Combining satellite technology with machine learning may allow scientists to better track and prepare for climate-induced natural hazards, according to research presented last month at the annual meeting of the American Geophysical Union.
NRAO Expands Radio Dynamic Zone Testing with Support from NSF
Following a generous grant from the National Science Foundation’s Spectrum Innovation Initiative (SII), NSF’s National Radio Astronomy Observatory (NRAO) will expand efforts to establish and support the co-existence of research and commercial entities across the radio spectrum.
Experts say the discovery of Earthbound asteroids and comets needs improvement; too many satellites could prevent discovery
A new survey of planetary defense experts from Apollo Academic Surveys and Olin College of Engineering reports that discovery of asteroids and comets needs improvement. In addition, the proliferation of commercial satellites could prevent them from identifying Earthbound asteroids and comets.
‘Beam Me Up:’ Nation’s First Quantum Drone Provides Unrivaled Security
Researchers are developing the nation’s first drone-based, mobile quantum network for unhackable wireless communication. The network includes drones, a ground station, lasers and fiber optics. In war, these drones would provide one-time crypto-keys to exchange critical information, which spies and enemies would not be able to intercept. Quantum protects information using the laws of nature and not just by a clever manmade code.
Waste of space
University of Utah mechanical engineering professor Jake Abbott has discovered a method to manipulate orbiting space debris by using spinning magnets. This allows agencies to either help clear out such debris or repair damaged satellites by moving or grasping the objects without physically touching them.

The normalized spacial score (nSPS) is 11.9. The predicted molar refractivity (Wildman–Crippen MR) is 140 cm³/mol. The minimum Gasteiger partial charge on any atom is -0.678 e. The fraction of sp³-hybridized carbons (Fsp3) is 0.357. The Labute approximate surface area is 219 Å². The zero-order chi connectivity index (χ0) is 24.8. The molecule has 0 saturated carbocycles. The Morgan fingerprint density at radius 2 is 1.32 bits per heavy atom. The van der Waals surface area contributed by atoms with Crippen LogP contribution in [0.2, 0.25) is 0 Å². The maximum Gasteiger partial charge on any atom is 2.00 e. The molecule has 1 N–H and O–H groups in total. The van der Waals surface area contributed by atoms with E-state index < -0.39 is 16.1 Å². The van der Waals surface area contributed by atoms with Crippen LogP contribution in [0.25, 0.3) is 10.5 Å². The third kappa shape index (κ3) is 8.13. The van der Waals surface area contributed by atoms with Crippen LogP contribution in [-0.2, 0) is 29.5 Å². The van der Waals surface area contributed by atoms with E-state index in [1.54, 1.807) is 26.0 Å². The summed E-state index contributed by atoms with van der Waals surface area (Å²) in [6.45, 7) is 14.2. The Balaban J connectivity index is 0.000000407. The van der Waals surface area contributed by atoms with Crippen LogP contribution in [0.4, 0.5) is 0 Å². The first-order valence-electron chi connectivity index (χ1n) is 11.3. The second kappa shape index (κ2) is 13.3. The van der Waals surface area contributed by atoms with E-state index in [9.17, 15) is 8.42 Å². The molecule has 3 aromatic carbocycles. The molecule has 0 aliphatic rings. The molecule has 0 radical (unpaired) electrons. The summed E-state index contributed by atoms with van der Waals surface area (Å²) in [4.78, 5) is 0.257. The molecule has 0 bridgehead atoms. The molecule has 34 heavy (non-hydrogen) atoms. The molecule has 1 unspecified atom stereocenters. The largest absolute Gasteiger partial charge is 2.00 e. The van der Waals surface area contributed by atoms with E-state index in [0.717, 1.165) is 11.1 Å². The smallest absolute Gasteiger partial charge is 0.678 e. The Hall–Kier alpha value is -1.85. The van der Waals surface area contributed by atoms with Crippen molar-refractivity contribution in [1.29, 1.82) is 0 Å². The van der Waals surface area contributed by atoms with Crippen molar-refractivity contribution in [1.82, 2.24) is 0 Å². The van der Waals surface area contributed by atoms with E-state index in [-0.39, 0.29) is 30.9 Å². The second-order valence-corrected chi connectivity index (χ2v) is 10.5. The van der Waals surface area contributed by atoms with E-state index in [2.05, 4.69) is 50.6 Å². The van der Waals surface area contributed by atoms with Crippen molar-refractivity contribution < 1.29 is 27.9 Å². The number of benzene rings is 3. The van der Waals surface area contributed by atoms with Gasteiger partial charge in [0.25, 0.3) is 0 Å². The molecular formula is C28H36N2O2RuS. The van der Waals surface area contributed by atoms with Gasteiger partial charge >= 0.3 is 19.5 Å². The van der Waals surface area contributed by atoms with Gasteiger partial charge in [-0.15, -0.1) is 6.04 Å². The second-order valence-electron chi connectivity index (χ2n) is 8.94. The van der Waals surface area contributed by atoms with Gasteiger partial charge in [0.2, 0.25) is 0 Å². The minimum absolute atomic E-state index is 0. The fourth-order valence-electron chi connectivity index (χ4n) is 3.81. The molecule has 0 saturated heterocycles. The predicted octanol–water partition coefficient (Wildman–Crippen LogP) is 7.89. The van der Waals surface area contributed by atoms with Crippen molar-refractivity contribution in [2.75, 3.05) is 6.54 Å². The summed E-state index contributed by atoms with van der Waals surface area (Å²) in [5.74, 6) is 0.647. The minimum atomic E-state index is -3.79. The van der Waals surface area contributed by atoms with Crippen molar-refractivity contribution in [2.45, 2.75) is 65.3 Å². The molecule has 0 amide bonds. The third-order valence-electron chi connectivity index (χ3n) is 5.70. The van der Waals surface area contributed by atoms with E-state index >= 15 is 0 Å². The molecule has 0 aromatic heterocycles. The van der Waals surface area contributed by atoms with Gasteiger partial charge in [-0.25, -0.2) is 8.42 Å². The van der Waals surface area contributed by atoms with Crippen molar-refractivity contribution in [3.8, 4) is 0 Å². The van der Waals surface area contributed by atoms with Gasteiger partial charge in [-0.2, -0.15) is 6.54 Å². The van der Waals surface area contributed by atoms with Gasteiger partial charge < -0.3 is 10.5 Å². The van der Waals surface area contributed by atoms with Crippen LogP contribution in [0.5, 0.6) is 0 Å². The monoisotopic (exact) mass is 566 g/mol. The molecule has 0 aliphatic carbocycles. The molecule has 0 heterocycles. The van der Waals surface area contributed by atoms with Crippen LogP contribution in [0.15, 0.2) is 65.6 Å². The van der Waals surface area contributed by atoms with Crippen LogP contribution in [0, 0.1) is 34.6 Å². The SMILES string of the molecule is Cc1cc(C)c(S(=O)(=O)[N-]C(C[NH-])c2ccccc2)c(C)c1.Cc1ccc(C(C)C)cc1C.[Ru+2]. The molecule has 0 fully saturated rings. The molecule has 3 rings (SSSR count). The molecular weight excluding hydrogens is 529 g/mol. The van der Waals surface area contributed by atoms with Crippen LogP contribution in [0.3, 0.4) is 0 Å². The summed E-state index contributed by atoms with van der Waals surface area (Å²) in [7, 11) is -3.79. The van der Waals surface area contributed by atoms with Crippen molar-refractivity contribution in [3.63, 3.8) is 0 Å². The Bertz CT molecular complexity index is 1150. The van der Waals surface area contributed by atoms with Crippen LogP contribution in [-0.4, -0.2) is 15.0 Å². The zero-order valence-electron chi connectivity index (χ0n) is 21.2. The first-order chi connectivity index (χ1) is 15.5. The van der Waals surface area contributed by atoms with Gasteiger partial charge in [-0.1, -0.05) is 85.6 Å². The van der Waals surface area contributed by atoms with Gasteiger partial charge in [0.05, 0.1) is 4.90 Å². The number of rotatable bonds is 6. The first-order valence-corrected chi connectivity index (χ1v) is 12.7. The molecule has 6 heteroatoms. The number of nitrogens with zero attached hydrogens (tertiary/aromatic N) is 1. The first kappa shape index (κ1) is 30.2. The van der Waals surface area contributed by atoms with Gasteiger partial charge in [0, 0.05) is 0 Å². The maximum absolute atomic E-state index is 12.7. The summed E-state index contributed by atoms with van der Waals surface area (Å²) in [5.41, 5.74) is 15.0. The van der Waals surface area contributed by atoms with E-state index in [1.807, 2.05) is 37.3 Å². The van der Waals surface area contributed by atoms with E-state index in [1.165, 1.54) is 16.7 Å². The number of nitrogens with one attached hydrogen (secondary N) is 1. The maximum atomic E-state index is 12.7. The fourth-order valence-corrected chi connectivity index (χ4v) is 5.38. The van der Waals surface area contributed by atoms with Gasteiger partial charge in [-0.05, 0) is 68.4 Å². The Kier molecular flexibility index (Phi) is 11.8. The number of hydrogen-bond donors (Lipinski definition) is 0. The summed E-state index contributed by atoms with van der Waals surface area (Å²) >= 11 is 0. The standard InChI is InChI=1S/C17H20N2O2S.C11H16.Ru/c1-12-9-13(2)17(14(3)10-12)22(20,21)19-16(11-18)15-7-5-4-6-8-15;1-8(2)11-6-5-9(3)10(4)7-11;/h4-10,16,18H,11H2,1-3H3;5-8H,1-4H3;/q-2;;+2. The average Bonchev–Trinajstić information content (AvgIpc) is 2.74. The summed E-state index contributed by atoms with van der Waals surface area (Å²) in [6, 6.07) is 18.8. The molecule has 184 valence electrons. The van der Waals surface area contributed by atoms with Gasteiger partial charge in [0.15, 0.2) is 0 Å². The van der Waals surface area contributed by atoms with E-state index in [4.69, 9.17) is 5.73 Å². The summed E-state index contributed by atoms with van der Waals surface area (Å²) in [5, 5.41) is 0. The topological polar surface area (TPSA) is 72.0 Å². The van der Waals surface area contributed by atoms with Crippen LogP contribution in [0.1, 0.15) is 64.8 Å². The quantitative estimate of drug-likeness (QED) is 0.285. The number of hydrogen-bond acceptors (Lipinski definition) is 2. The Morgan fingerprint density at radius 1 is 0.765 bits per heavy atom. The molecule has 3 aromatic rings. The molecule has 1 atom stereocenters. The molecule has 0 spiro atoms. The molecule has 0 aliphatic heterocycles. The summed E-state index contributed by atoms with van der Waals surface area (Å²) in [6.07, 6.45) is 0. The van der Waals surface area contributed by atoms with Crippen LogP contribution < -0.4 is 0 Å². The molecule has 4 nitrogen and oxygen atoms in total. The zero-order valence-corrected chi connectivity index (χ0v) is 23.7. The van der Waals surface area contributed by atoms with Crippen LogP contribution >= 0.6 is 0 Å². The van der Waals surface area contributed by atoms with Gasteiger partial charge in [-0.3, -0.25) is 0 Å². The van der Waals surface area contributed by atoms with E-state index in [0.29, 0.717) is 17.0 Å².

Eureka! A cost effective and quick way to find groundwater in arid regions
Water is a scarce commodity in many countries worldwide, but new cost effective technology pioneered by researchers in Australia, Egypt and Saudi Arabia could ensure sustainable water supplies for decades to come.
Climate change is driving plant die-offs in Southern California, UCI study finds
Irvine, Calif., June 21, 2021 – A shift is happening in Southern California, and this time it has nothing to do with earthquakes. According to a new study by scientists at the University of California, Irvine, climate change is altering the number of plants populating the region’s deserts and mountains. Using data from the Landsat satellite mission and focusing on an area of nearly 5,000 square miles surrounding Anza-Borrego Desert State Park, the research team found that between 1984 and 2017, vegetation cover in desert ecosystems decreased overall by about 35 percent, with mountains seeing a 13 percent vegetation decline.
Catastrophic Sea-Level Rise from Antarctic Melting is Possible with Severe Global Warming